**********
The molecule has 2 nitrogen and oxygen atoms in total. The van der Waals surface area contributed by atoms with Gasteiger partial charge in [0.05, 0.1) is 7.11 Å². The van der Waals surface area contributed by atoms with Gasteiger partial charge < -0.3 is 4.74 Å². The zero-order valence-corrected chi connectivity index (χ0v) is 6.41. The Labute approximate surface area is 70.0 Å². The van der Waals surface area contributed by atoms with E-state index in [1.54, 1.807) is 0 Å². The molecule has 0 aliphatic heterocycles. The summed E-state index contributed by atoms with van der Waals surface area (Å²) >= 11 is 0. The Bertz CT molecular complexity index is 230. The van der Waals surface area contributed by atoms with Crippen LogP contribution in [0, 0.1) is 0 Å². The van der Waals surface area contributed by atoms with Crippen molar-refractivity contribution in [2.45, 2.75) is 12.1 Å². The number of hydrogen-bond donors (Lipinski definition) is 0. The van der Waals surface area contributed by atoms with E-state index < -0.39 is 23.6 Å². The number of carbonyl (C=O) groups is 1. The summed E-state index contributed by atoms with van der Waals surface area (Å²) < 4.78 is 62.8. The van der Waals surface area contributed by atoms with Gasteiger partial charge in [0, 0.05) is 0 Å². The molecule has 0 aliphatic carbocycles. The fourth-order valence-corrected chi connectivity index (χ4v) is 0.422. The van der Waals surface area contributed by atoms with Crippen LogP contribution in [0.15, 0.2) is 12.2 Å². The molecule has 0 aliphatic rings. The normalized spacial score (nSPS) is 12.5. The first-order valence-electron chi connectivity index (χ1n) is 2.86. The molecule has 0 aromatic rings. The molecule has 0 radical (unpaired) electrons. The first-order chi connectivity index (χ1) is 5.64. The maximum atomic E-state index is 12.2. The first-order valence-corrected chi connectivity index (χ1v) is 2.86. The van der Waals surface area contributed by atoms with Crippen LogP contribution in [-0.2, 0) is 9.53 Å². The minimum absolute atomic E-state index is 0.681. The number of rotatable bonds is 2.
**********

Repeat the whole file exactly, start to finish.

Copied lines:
The molecule has 2 nitrogen and oxygen atoms in total. The van der Waals surface area contributed by atoms with Gasteiger partial charge in [0.05, 0.1) is 7.11 Å². The van der Waals surface area contributed by atoms with Gasteiger partial charge < -0.3 is 4.74 Å². The zero-order valence-corrected chi connectivity index (χ0v) is 6.41. The Labute approximate surface area is 70.0 Å². The van der Waals surface area contributed by atoms with E-state index in [1.54, 1.807) is 0 Å². The molecule has 0 aliphatic heterocycles. The summed E-state index contributed by atoms with van der Waals surface area (Å²) >= 11 is 0. The Bertz CT molecular complexity index is 230. The van der Waals surface area contributed by atoms with Crippen LogP contribution in [0, 0.1) is 0 Å². The van der Waals surface area contributed by atoms with Crippen molar-refractivity contribution in [2.45, 2.75) is 12.1 Å². The number of hydrogen-bond donors (Lipinski definition) is 0. The van der Waals surface area contributed by atoms with E-state index < -0.39 is 23.6 Å². The number of carbonyl (C=O) groups is 1. The summed E-state index contributed by atoms with van der Waals surface area (Å²) < 4.78 is 62.8. The van der Waals surface area contributed by atoms with Gasteiger partial charge in [0, 0.05) is 0 Å². The molecule has 0 aliphatic carbocycles. The fourth-order valence-corrected chi connectivity index (χ4v) is 0.422. The van der Waals surface area contributed by atoms with Crippen LogP contribution in [0.15, 0.2) is 12.2 Å². The molecule has 0 aliphatic rings. The normalized spacial score (nSPS) is 12.5. The first-order valence-electron chi connectivity index (χ1n) is 2.86. The molecule has 0 aromatic rings. The molecule has 0 radical (unpaired) electrons. The first-order chi connectivity index (χ1) is 5.64. The maximum atomic E-state index is 12.2. The first-order valence-corrected chi connectivity index (χ1v) is 2.86. The van der Waals surface area contributed by atoms with Crippen LogP contribution in [-0.2, 0) is 9.53 Å². The minimum absolute atomic E-state index is 0.681. The number of rotatable bonds is 2.